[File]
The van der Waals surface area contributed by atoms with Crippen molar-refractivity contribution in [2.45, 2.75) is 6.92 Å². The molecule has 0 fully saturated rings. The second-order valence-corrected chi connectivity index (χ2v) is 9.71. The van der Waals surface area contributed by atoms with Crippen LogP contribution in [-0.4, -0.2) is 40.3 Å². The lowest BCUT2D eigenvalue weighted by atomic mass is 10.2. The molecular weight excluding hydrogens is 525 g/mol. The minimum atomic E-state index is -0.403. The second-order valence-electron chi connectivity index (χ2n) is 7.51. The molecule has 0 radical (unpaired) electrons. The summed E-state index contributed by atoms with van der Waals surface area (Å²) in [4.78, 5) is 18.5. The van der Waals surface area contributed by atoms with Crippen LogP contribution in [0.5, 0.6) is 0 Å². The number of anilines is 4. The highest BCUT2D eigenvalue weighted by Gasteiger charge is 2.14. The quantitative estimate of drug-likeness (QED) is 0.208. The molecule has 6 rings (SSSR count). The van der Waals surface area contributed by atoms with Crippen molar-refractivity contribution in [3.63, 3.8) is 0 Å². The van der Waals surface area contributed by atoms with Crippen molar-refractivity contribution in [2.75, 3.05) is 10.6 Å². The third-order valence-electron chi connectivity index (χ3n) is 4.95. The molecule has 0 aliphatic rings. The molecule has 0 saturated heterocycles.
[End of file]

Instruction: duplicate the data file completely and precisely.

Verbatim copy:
The van der Waals surface area contributed by atoms with Crippen molar-refractivity contribution in [2.45, 2.75) is 6.92 Å². The molecule has 0 fully saturated rings. The second-order valence-corrected chi connectivity index (χ2v) is 9.71. The van der Waals surface area contributed by atoms with Crippen LogP contribution in [-0.4, -0.2) is 40.3 Å². The lowest BCUT2D eigenvalue weighted by atomic mass is 10.2. The molecular weight excluding hydrogens is 525 g/mol. The minimum atomic E-state index is -0.403. The second-order valence-electron chi connectivity index (χ2n) is 7.51. The molecule has 0 radical (unpaired) electrons. The summed E-state index contributed by atoms with van der Waals surface area (Å²) in [4.78, 5) is 18.5. The van der Waals surface area contributed by atoms with Crippen LogP contribution in [0.5, 0.6) is 0 Å². The number of anilines is 4. The highest BCUT2D eigenvalue weighted by Gasteiger charge is 2.14. The quantitative estimate of drug-likeness (QED) is 0.208. The molecule has 6 rings (SSSR count). The van der Waals surface area contributed by atoms with Crippen molar-refractivity contribution in [3.63, 3.8) is 0 Å². The van der Waals surface area contributed by atoms with Crippen molar-refractivity contribution in [2.75, 3.05) is 10.6 Å². The third-order valence-electron chi connectivity index (χ3n) is 4.95. The molecule has 0 aliphatic rings. The molecule has 0 saturated heterocycles.